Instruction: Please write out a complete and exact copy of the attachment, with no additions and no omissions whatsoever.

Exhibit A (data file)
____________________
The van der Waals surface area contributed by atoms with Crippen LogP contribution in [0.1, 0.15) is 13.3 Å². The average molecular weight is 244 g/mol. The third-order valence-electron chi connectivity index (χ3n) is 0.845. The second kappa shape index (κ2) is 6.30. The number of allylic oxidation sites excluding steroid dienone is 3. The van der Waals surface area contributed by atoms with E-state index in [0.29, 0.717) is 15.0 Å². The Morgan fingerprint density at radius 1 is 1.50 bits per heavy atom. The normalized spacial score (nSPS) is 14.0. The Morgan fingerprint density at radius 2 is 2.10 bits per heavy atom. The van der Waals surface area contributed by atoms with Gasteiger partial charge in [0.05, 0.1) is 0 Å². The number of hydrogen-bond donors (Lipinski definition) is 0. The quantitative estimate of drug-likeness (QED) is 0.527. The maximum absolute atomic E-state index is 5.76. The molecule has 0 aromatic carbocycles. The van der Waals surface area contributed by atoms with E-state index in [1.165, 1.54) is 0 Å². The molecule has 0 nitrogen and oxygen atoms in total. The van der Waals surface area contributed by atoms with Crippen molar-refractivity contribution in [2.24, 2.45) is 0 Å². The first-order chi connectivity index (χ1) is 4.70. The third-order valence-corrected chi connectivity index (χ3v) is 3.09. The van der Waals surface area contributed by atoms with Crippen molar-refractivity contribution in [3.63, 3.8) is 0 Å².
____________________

The van der Waals surface area contributed by atoms with Crippen LogP contribution in [0.1, 0.15) is 13.3 Å². The average molecular weight is 244 g/mol. The third-order valence-electron chi connectivity index (χ3n) is 0.845. The second kappa shape index (κ2) is 6.30. The number of allylic oxidation sites excluding steroid dienone is 3. The van der Waals surface area contributed by atoms with E-state index in [0.29, 0.717) is 15.0 Å². The Morgan fingerprint density at radius 1 is 1.50 bits per heavy atom. The normalized spacial score (nSPS) is 14.0. The Morgan fingerprint density at radius 2 is 2.10 bits per heavy atom. The van der Waals surface area contributed by atoms with Gasteiger partial charge in [0.05, 0.1) is 0 Å². The number of hydrogen-bond donors (Lipinski definition) is 0. The quantitative estimate of drug-likeness (QED) is 0.527. The maximum absolute atomic E-state index is 5.76. The molecule has 0 aromatic carbocycles. The van der Waals surface area contributed by atoms with E-state index in [1.165, 1.54) is 0 Å². The molecule has 0 nitrogen and oxygen atoms in total. The van der Waals surface area contributed by atoms with Crippen molar-refractivity contribution in [2.24, 2.45) is 0 Å². The first-order chi connectivity index (χ1) is 4.70. The third-order valence-corrected chi connectivity index (χ3v) is 3.09. The van der Waals surface area contributed by atoms with Crippen molar-refractivity contribution in [3.63, 3.8) is 0 Å².